Prosperity Fund works to launch angel investor network for coal counties
April 12, 2018
The co-founder of Southern Research’s Prosperity Fund said the program to spark job creation and stimulate entrepreneurial activity in Alabama’s coal country is preparing to launch an important new initiative after surpassing initial goals.
Corey Tyree, Ph.D., director of strategic growth initiatives at Southern Research, said The Prosperity Fund is working to create an angel investor network that would pump much-needed capital into small businesses and startups in the four-county region.
“Bringing investor dollars into underserved communities – and I mean communities that are in the bottom 10 percent in terms of these kinds of investments – could make a huge difference,” Tyree said. “It could help create hundreds of jobs.”
Angel investors are deep-pocketed individuals who make early investments in promising small businesses to accelerate growth, and they often operate in networks to pool financial resources and share the risks and rewards of investing in entrepreneurs.
“If you look at the statistics on the amount of investor dollars flowing into Alabama, you’ll see they’re not flowing into rural communities,” Tyree said. “But there are opportunities in these communities.”
In a question-and-answer session, Tyree explains how The Prosperity Fund is measuring up against its goals of fostering small businesses growth and spurring job creation in Walker, Fayette, Tuscaloosa and Jefferson counties. Between 2012 and 2016, more than 2,500 coal miners lost their jobs in the region, wiping out more than $200 million in wages.
He also talks about future developments for the $2.4 million program, which was created by Southern Research in 2017 with backing from the Appalachian Regional Commission and other partners.
Q: What’s next for The Prosperity Fund?
Tyree: A coming focus for the program is going to be helping to get new sources of investment into the communities in these four Alabama counties. The bridge we haven’t crossed is whether we are creating this angel investor network, or whether we are participating in a network that’s created by someone else.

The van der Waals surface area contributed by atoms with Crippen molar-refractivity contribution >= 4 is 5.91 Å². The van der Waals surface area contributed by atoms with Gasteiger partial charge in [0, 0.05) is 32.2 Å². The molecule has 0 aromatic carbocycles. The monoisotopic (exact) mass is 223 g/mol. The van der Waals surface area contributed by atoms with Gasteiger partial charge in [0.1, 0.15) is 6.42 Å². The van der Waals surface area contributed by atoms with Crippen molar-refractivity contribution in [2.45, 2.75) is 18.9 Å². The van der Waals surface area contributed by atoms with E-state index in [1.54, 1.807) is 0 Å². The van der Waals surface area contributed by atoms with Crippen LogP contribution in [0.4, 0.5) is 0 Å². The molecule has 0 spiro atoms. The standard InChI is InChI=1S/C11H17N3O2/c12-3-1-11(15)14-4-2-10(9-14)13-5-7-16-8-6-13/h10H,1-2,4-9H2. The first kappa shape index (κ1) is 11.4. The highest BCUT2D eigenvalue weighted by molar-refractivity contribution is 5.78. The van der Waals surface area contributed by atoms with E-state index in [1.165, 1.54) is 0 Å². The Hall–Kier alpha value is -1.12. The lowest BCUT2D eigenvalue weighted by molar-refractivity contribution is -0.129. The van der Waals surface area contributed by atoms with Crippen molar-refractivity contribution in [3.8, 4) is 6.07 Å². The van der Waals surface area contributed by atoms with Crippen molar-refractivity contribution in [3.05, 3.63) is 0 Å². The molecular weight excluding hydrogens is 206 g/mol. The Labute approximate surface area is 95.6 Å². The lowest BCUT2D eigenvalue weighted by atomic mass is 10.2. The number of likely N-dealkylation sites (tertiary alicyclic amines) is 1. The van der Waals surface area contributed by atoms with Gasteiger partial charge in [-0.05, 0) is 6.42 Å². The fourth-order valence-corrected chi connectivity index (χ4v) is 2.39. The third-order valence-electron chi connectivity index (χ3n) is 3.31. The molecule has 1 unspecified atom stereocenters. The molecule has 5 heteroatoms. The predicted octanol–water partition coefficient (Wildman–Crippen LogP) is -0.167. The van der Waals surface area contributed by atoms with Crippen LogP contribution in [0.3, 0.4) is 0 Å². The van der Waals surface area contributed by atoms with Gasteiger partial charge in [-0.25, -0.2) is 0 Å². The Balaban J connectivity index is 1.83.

Regardless, we want to facilitate the creation of an angel investor network.
When you’re in rural America, you just don’t think about this kind of investor network. But we can work to make it happen.
Q: How would you assess the early performance of The Prosperity Fund?
Tyree: One of our biggest successes was the hiring of Steven Puckett to run the program. Steven has exceeded expectations. He’s credible; he’s got experience as an entrepreneur. People wanted to see an entrepreneur in this role – somebody who has been there. When he talks to small businesses, those people say, ‘This guy can help me.’
He’s really hit the ground running.
Another big achievement is that we did what we said we were going to do. We’re in the communities, and the people there see us. We’re visible. We’re going to be someone they can count on and trust to get things done. Steven has proven that at the local level. He’s a doer, and we need doers in these communities.
Q: What accomplishments impress you the most?
Tyree: We’re here to create jobs, and we’ve done that. Job creation is ahead of schedule. There’s no doubt about it. Plus, we thought we’d be able to help at least 20 companies. We’re helping over 50 now.
Another thing has been the approach that we’ve been able to take. We’ve been able to provide direct help to startups and small businesses, but we’ve also looked at how to build up entrepreneurial ecosystems. It’s not what people classically think of when they think of helping entrepreneurs.
I think we’re really pioneering a way to help people in rural America. It’s about getting in there and finding ways to help.
Q: In a sense, economic development has always been a central mission of Southern Research. Is The Prosperity Fund serving to expand this legacy?
Tyree: When Southern Research got its start, it was designed to help local businesses in Alabama by providing them with technical resources they wouldn’t have had otherwise. We’re getting back to that with The Prosperity Fund.
But the focus of The Prosperity Fund has not been entirely on technical assistance but more on what these businesses actually need, regardless of what that is. Steven has brought resources to small businesses in these areas that really did not have access to them before. His formula is simple: He listens to the businesses and understands their problems, he helps them develop solutions to those problems, and he works side-by-side with them to define and implement a plan for deploying the solutions. It’s a winning formula that can be used over and over again.
Q: Are other economic development initiatives like The Prosperity Fund possible in the future?
Tyree: I think there are a number of initiatives related to The Prosperity Fund that we need to think about. Within the entrepreneurial ecosystem, there are multiple components. There are education and workforce development issues.
We aren’t in the business of education; that’s the role of school systems and colleges and universities, but what we can do is help make curriculum more relevant to local employers. By talking to employers and learning what they need, we can help facilitate a curriculum that is very focused on local needs. That’s just one component of the ecosystem that we can help strengthen.
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